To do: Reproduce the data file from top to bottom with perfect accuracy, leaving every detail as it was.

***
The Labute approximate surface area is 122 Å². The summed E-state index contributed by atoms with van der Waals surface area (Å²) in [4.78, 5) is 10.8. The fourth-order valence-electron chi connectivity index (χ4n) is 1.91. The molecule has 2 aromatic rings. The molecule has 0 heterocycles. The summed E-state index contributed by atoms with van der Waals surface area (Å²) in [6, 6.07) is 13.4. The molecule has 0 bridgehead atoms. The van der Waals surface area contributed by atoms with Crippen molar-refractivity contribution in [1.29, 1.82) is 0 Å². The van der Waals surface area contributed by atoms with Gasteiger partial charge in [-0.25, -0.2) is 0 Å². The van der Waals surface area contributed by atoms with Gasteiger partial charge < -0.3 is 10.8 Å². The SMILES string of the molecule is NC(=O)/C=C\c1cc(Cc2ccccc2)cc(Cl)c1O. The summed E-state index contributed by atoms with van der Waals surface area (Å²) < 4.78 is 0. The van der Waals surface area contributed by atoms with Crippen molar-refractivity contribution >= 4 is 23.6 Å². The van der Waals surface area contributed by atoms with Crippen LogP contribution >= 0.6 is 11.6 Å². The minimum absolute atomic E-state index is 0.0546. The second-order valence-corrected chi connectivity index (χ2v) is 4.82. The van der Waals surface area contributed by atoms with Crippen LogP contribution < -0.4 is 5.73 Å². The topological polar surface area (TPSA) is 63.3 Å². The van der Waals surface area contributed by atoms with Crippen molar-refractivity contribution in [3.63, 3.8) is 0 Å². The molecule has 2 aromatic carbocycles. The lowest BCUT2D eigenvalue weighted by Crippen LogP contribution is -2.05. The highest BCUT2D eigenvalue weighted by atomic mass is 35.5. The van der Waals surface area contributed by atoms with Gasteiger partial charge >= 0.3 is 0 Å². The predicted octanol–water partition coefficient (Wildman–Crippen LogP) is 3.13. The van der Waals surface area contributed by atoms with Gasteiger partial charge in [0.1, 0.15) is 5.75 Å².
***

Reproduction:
The Labute approximate surface area is 122 Å². The summed E-state index contributed by atoms with van der Waals surface area (Å²) in [4.78, 5) is 10.8. The fourth-order valence-electron chi connectivity index (χ4n) is 1.91. The molecule has 2 aromatic rings. The molecule has 0 heterocycles. The summed E-state index contributed by atoms with van der Waals surface area (Å²) in [6, 6.07) is 13.4. The molecule has 0 bridgehead atoms. The van der Waals surface area contributed by atoms with Crippen molar-refractivity contribution in [1.29, 1.82) is 0 Å². The van der Waals surface area contributed by atoms with Gasteiger partial charge in [-0.25, -0.2) is 0 Å². The van der Waals surface area contributed by atoms with Gasteiger partial charge < -0.3 is 10.8 Å². The SMILES string of the molecule is NC(=O)/C=C\c1cc(Cc2ccccc2)cc(Cl)c1O. The summed E-state index contributed by atoms with van der Waals surface area (Å²) < 4.78 is 0. The van der Waals surface area contributed by atoms with Crippen molar-refractivity contribution >= 4 is 23.6 Å². The van der Waals surface area contributed by atoms with Crippen LogP contribution >= 0.6 is 11.6 Å². The minimum absolute atomic E-state index is 0.0546. The second-order valence-corrected chi connectivity index (χ2v) is 4.82. The van der Waals surface area contributed by atoms with Crippen LogP contribution < -0.4 is 5.73 Å². The topological polar surface area (TPSA) is 63.3 Å². The van der Waals surface area contributed by atoms with Crippen molar-refractivity contribution in [3.63, 3.8) is 0 Å². The molecule has 2 aromatic carbocycles. The lowest BCUT2D eigenvalue weighted by Crippen LogP contribution is -2.05. The highest BCUT2D eigenvalue weighted by atomic mass is 35.5. The van der Waals surface area contributed by atoms with Gasteiger partial charge >= 0.3 is 0 Å². The predicted octanol–water partition coefficient (Wildman–Crippen LogP) is 3.13. The van der Waals surface area contributed by atoms with Gasteiger partial charge in [0.1, 0.15) is 5.75 Å².